The art of deceit

Dear Artist, Travelling through a distant city, I entered through the back door of a gallery, only to find the dealer trying to sell one of my paintings. Taking a seat at the rear, I quietly waited for him to finish. Leaning close to the nice looking couple, he disclosed that I was one of the best investments in the country. My feelings of creepiness were compounded when he mentioned I had my own stud farm. He must have confused me with another artist, I figured, but no matter, the couple had horses and bought the painting. Thinking about how art itself is a form of deceit, I didn’t blow much of a whistle on my dealer-friend. Painted mountains can be taller and more jagged, women can be even more beautiful, autumn’s reds can be redder, and horses can have longer legs. Recently I’ve been reading The Folly of Fools: The Logic of Deceit and Self-Deception in Modern Life by Robert Trivers. Apparently all animals have deceit built in, and the higher up the food chain we are, the more likely we are to use, abuse (and detect) it. From the amoeba to the fine artist, “smoke and mirrors” is not a bad thing, and good stuff comes from illusion. Trivers, an evolutionary biologist who once took courses in art, tells us that the most effectively devious folks are not always aware of their deceit. Apparently, the most intelligent people often excel in self-deception. There’s an unconscious process of selection and distortion, the better to believe our stories, the brilliance of our efforts, and our place in the world. Trivers revels in all kinds of human follies, the sort of things that make “The Emperor’s New Clothes” such a great parable. Knowing all is not straight and true gives power to the idea that imagination rules. If everything was depicted as it is in total truth, then things would be dull indeed. Maybe art, or perhaps modern art, as some people think, is one big folly, but it doesn’t hurt anyone, and you’ll have to agree it’s a lot of fun. Nevertheless, outright lies retard the progress of civilization. While I’ve ridden a few horses, even painted a small panel while in the saddle, the closest I ever came to a stud farm was when I had one of my old British cars pulled from the mud by a stallion. Best regards, Robert PS: “You can fool just about anyone, but the easiest one to fool is yourself.” (Richard Feynman) Esoterica: One of my relatives, deciding she needed a new husband, went online and found a decent looking fellow hugging a Golden Retriever. One phone call and she was on her way over to the fellow’s home. “Where’s the dog?” she asked when they met. “Sparky belongs to a friend,” he said. “I only used Sparky in the photo so I would look like a nice guy.” She married the guy anyway.   In love with ourselves? by Jeri Haas, Balto, MD, USA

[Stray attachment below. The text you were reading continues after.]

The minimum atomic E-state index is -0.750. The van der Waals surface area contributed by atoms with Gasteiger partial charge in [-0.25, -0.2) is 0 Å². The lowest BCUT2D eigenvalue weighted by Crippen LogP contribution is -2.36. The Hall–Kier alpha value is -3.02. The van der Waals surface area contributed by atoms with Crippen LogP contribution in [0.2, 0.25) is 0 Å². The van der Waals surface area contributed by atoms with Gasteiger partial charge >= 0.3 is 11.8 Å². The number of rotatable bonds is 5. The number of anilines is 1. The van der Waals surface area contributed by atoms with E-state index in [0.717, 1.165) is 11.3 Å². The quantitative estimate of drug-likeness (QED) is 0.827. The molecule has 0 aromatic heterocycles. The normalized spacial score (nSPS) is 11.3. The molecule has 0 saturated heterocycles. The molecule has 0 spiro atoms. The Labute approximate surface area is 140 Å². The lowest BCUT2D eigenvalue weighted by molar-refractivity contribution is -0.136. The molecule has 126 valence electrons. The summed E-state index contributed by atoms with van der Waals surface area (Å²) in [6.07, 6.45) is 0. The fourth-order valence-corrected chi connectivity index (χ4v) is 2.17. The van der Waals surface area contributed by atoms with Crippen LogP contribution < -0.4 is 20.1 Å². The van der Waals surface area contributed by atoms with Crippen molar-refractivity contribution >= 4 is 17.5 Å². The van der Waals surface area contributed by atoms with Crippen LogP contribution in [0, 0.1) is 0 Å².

mixed media painting
by Jeri Haas

I find it hard to believe that a totally truthful world would be boring. We would still have our imaginations to soar to ever more challenging and beautiful places as yet unrealized by the human mind. This does imply another unknown world (or maybe an “unused” mind in another world), perhaps another dimension, but why not? What greatness might come from a truthful and soaring mind? Surely it would be steps up from this agitating and corrupt world in which we are currently living. To me the problem lies in our tendency to “over-love” ourselves. “There’s an unconscious process of selection and distortion, the better to believe our stories, the brilliance of our efforts, and our place in the world.” My feeling is that we were conscious of, and did make a decision at some point in our lives to believe our lie, which only then allowed it to become an “unconscious” occurrence. Remember that all of the king’s people had their own reason(s) to deceive themselves… mostly Fear turned the trick. Not at all an unconscious decision. There are 3 comments for In love with ourselves? by Jeri Haas
From: Patricia Solem — Nov 18, 2011

And then there are those who believe the lie that they are worthless or lacking in talent. That is not a very good thing either.

From: Di — Nov 18, 2011

–I agree Jeri, why not reach for the stars and the sublime. As for the fear or as Patricia said -those who believe they are worthless or lacing talent. It absolutely isn’t a good thing. The answer is: “Don’t believe it! — Reword it to the positive – reframe it to positivism and repeat it a hundred times a day if that’s what it takes!” You’re going to be the new up and coming….

From: Saundra — Nov 21, 2011

“Love between man and woman, although probably immutable in its basic core, changes and acquires new meaning at different ages . . . love is a form of relatedness and exchange transmitted through bodies which touch, embrace and kiss, and through words which exchange feelings, ideas, and promotes joy and balm to wounds. What love makes intense at a certain age, it makes more serene and tender at a later period of life.” Silvano Arieti (1977)??

  Nature is deceitful too by Warren Criswell, Benton, AR, USA  

“Franz Liszt”
watercolour painting, 28 x 24 inches
by Warren Criswell